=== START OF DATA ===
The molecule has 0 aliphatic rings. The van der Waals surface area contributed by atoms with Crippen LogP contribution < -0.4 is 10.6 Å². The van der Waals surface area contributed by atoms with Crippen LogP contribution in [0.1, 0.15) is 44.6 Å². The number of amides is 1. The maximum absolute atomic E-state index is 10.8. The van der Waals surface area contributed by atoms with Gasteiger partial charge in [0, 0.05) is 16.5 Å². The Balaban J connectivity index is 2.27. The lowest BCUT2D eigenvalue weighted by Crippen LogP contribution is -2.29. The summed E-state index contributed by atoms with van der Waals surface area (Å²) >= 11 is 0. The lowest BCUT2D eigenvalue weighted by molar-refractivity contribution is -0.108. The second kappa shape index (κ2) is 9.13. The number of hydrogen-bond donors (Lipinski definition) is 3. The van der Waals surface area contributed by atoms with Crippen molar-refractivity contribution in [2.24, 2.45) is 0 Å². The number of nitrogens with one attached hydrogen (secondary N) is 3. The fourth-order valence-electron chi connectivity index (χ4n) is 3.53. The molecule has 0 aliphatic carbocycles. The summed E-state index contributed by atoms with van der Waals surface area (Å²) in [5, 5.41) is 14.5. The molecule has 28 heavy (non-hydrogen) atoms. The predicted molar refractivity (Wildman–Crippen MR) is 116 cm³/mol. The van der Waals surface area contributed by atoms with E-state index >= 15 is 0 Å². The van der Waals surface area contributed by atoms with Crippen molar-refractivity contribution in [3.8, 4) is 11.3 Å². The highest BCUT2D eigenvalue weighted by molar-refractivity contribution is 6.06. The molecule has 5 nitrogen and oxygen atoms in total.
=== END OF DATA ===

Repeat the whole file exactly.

The molecule has 0 aliphatic rings. The van der Waals surface area contributed by atoms with Crippen LogP contribution < -0.4 is 10.6 Å². The van der Waals surface area contributed by atoms with Crippen LogP contribution in [0.1, 0.15) is 44.6 Å². The number of amides is 1. The maximum absolute atomic E-state index is 10.8. The van der Waals surface area contributed by atoms with Gasteiger partial charge in [0, 0.05) is 16.5 Å². The Balaban J connectivity index is 2.27. The lowest BCUT2D eigenvalue weighted by Crippen LogP contribution is -2.29. The summed E-state index contributed by atoms with van der Waals surface area (Å²) >= 11 is 0. The lowest BCUT2D eigenvalue weighted by molar-refractivity contribution is -0.108. The second kappa shape index (κ2) is 9.13. The number of hydrogen-bond donors (Lipinski definition) is 3. The van der Waals surface area contributed by atoms with Crippen molar-refractivity contribution in [2.24, 2.45) is 0 Å². The number of nitrogens with one attached hydrogen (secondary N) is 3. The fourth-order valence-electron chi connectivity index (χ4n) is 3.53. The molecule has 0 aliphatic carbocycles. The summed E-state index contributed by atoms with van der Waals surface area (Å²) in [5, 5.41) is 14.5. The molecule has 28 heavy (non-hydrogen) atoms. The predicted molar refractivity (Wildman–Crippen MR) is 116 cm³/mol. The van der Waals surface area contributed by atoms with E-state index >= 15 is 0 Å². The van der Waals surface area contributed by atoms with Crippen molar-refractivity contribution in [3.8, 4) is 11.3 Å². The highest BCUT2D eigenvalue weighted by molar-refractivity contribution is 6.06. The molecule has 5 nitrogen and oxygen atoms in total.